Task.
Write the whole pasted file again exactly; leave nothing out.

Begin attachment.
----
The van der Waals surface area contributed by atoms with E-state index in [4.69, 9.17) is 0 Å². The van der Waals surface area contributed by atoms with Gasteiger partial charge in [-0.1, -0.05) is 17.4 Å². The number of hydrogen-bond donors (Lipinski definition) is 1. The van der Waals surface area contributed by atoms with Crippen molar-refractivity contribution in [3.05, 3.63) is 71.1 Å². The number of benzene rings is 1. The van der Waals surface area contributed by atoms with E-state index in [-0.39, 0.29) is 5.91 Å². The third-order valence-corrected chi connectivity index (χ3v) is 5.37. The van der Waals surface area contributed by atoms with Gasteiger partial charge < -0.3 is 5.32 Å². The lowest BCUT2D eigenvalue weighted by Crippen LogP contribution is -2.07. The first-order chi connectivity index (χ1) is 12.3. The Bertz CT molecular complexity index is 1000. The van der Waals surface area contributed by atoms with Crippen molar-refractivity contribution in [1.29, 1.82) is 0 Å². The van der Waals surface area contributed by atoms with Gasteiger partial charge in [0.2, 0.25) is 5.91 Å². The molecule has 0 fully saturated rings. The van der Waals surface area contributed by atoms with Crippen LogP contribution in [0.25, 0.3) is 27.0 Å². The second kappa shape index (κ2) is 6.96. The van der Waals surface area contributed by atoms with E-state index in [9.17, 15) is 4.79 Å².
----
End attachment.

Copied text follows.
The van der Waals surface area contributed by atoms with E-state index in [4.69, 9.17) is 0 Å². The van der Waals surface area contributed by atoms with Gasteiger partial charge in [-0.1, -0.05) is 17.4 Å². The number of hydrogen-bond donors (Lipinski definition) is 1. The van der Waals surface area contributed by atoms with Crippen molar-refractivity contribution in [3.05, 3.63) is 71.1 Å². The number of benzene rings is 1. The van der Waals surface area contributed by atoms with E-state index in [-0.39, 0.29) is 5.91 Å². The third-order valence-corrected chi connectivity index (χ3v) is 5.37. The van der Waals surface area contributed by atoms with Gasteiger partial charge < -0.3 is 5.32 Å². The lowest BCUT2D eigenvalue weighted by Crippen LogP contribution is -2.07. The first-order chi connectivity index (χ1) is 12.3. The Bertz CT molecular complexity index is 1000. The van der Waals surface area contributed by atoms with Crippen molar-refractivity contribution in [1.29, 1.82) is 0 Å². The van der Waals surface area contributed by atoms with Gasteiger partial charge in [0.2, 0.25) is 5.91 Å². The molecule has 0 fully saturated rings. The van der Waals surface area contributed by atoms with Crippen LogP contribution in [0.25, 0.3) is 27.0 Å². The second kappa shape index (κ2) is 6.96. The van der Waals surface area contributed by atoms with E-state index in [9.17, 15) is 4.79 Å².